Malaysia PM pledges cash, jobs as polls inch closer


KUALA LUMPUR: Malaysia’s scandal-hit Prime Minister Najib Razak Saturday pledged millions of new jobs and more cash for low-income workers, ahead of a tough election battle expected early next month.

Najib is fighting to win a third term at the head of his ruling Barisan Nasional coalition, which has governed Malaysia since independence in 1957 but has seen support drop in recent years.

He faces a revived opposition and is battling a massive financial scandal, making the hotly-anticipated poll one of the sternest-ever tests for the alliance.

“This war, we must win! Never let it go to the opposition!” he told thousands of supporters in a packed stadium on the outskirts of Kuala Lumpur as he launched his election manifesto.

Najib said he would increase the value of cash aid handouts to people on low incomes, with payments planned for June and August.

Malaysian Prime Minister Najib Razak shouts slogans after launching his coalition’s election manifesto with other members party ahead of upcoming polls during a National Front coalition, or Barisan Nasional rally in Kuala Lumpur on April 7, 2018. Razak on April 6 announced the dissolution of parliament for an election that will pose one of the sternest tests of his ruling coalition for 60 years, due to a massive financial scandal and a challenge from his one-time mentor and former leader Mahathir Mohamad. AFP PHOTO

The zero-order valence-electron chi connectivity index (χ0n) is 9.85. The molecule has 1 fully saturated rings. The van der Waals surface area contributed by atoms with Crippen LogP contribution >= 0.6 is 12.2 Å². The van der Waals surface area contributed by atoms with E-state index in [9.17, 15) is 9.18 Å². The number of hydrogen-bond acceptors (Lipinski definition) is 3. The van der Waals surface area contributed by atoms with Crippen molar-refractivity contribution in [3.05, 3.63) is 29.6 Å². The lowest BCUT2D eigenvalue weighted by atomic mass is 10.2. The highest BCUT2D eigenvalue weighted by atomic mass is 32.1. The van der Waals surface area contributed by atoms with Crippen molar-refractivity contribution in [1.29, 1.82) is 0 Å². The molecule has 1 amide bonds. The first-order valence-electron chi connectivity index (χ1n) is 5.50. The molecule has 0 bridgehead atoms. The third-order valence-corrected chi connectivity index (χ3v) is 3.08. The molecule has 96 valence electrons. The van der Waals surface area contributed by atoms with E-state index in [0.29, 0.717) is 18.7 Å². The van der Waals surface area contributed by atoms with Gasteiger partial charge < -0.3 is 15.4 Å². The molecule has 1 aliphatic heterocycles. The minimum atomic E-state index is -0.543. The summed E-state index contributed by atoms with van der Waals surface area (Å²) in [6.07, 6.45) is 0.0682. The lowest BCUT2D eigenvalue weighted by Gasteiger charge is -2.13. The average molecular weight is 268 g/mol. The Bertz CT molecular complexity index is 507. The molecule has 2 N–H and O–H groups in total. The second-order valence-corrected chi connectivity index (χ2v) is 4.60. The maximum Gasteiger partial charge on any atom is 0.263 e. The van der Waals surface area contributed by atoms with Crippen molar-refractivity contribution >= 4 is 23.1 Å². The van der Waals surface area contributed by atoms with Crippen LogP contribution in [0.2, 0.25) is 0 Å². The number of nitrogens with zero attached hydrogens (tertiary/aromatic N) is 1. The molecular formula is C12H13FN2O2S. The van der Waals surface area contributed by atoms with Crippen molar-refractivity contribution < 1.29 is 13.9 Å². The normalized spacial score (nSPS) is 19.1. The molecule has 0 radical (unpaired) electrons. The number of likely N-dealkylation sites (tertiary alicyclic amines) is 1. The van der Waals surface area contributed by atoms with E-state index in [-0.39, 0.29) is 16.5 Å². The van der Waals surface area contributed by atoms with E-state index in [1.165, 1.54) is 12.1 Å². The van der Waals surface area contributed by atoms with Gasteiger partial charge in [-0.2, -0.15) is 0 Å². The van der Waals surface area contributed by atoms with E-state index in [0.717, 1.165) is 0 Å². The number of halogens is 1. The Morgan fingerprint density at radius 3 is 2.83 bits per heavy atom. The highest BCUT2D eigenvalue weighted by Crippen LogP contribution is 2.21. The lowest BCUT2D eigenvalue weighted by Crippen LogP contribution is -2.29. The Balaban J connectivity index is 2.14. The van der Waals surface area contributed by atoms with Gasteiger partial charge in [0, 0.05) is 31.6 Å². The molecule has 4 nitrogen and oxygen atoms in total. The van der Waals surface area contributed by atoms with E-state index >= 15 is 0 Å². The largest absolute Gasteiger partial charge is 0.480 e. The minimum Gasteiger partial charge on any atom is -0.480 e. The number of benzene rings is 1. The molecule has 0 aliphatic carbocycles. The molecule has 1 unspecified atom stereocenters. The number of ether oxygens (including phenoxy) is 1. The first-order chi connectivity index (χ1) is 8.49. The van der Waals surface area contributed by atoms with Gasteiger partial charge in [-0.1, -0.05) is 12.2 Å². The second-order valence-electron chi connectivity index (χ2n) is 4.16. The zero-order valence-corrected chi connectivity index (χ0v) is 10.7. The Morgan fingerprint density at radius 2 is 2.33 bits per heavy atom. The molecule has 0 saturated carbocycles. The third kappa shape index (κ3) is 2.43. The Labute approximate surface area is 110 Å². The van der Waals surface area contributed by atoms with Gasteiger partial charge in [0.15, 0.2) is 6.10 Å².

He also pledged to create three million jobs in the country of 32 million and gradually raise the minimum wage to at least RM1,500 (US$387) per month.

He faces a challenge from the opposition alliance Pact of Hope, led by his 92-year-old former prime minister Mahathir Mohamad, who came out of political retirement last year with a bid to unseat Najib at the polls.

The premier is also at the center of allegations that billions of dollars were looted from 1MDB, a sovereign wealth fund he founded.

Both Najib and the fund deny any wrongdoing.

The coalition aims to regain a two-thirds majority in the 222-seat parliament, which it lost at the 2008 election.

The poll must be held within 60 days of Parliament’s dissolution on Saturday and is expected in early May, though election officials have yet to announce a date.

Najib is tipped to win, despite a rising disillusionment with scandals, increased living costs and divisive racial politics in the multi-ethnic country.



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